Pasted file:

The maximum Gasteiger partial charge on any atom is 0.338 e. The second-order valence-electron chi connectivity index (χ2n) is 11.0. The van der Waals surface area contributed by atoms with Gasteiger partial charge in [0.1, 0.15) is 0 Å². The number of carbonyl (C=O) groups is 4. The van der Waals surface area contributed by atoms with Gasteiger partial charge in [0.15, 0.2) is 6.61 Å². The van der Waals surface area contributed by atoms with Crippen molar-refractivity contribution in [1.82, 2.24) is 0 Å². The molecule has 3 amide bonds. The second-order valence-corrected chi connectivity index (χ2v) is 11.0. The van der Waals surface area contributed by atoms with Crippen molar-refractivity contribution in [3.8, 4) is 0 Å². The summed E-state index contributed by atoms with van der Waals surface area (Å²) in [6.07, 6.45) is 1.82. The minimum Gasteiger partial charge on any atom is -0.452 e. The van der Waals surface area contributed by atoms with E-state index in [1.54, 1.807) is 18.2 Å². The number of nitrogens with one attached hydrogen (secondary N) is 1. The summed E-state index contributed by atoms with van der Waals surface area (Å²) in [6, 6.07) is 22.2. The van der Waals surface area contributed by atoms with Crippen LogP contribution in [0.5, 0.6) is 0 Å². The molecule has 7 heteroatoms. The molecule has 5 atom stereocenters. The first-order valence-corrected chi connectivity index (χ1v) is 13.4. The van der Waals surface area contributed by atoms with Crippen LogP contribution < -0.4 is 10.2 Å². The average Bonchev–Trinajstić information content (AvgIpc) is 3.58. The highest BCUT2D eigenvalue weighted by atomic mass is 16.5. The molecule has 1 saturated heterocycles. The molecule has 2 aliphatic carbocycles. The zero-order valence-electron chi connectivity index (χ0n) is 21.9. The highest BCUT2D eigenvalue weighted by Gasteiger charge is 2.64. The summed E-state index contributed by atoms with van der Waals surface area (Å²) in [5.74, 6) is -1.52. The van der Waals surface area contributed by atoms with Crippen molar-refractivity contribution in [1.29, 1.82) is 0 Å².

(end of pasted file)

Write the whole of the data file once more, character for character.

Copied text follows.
The maximum Gasteiger partial charge on any atom is 0.338 e. The second-order valence-electron chi connectivity index (χ2n) is 11.0. The van der Waals surface area contributed by atoms with Gasteiger partial charge in [0.1, 0.15) is 0 Å². The number of carbonyl (C=O) groups is 4. The van der Waals surface area contributed by atoms with Gasteiger partial charge in [0.15, 0.2) is 6.61 Å². The van der Waals surface area contributed by atoms with Crippen molar-refractivity contribution in [1.82, 2.24) is 0 Å². The molecule has 3 amide bonds. The second-order valence-corrected chi connectivity index (χ2v) is 11.0. The van der Waals surface area contributed by atoms with Crippen molar-refractivity contribution in [3.8, 4) is 0 Å². The summed E-state index contributed by atoms with van der Waals surface area (Å²) in [6.07, 6.45) is 1.82. The minimum Gasteiger partial charge on any atom is -0.452 e. The van der Waals surface area contributed by atoms with E-state index in [1.54, 1.807) is 18.2 Å². The number of nitrogens with one attached hydrogen (secondary N) is 1. The summed E-state index contributed by atoms with van der Waals surface area (Å²) in [6, 6.07) is 22.2. The van der Waals surface area contributed by atoms with Crippen LogP contribution in [0.5, 0.6) is 0 Å². The molecule has 7 heteroatoms. The molecule has 5 atom stereocenters. The first-order valence-corrected chi connectivity index (χ1v) is 13.4. The van der Waals surface area contributed by atoms with Crippen LogP contribution < -0.4 is 10.2 Å². The average Bonchev–Trinajstić information content (AvgIpc) is 3.58. The highest BCUT2D eigenvalue weighted by atomic mass is 16.5. The molecule has 1 saturated heterocycles. The molecule has 2 aliphatic carbocycles. The zero-order valence-electron chi connectivity index (χ0n) is 21.9. The highest BCUT2D eigenvalue weighted by Gasteiger charge is 2.64. The summed E-state index contributed by atoms with van der Waals surface area (Å²) in [5.74, 6) is -1.52. The van der Waals surface area contributed by atoms with Crippen molar-refractivity contribution in [1.29, 1.82) is 0 Å².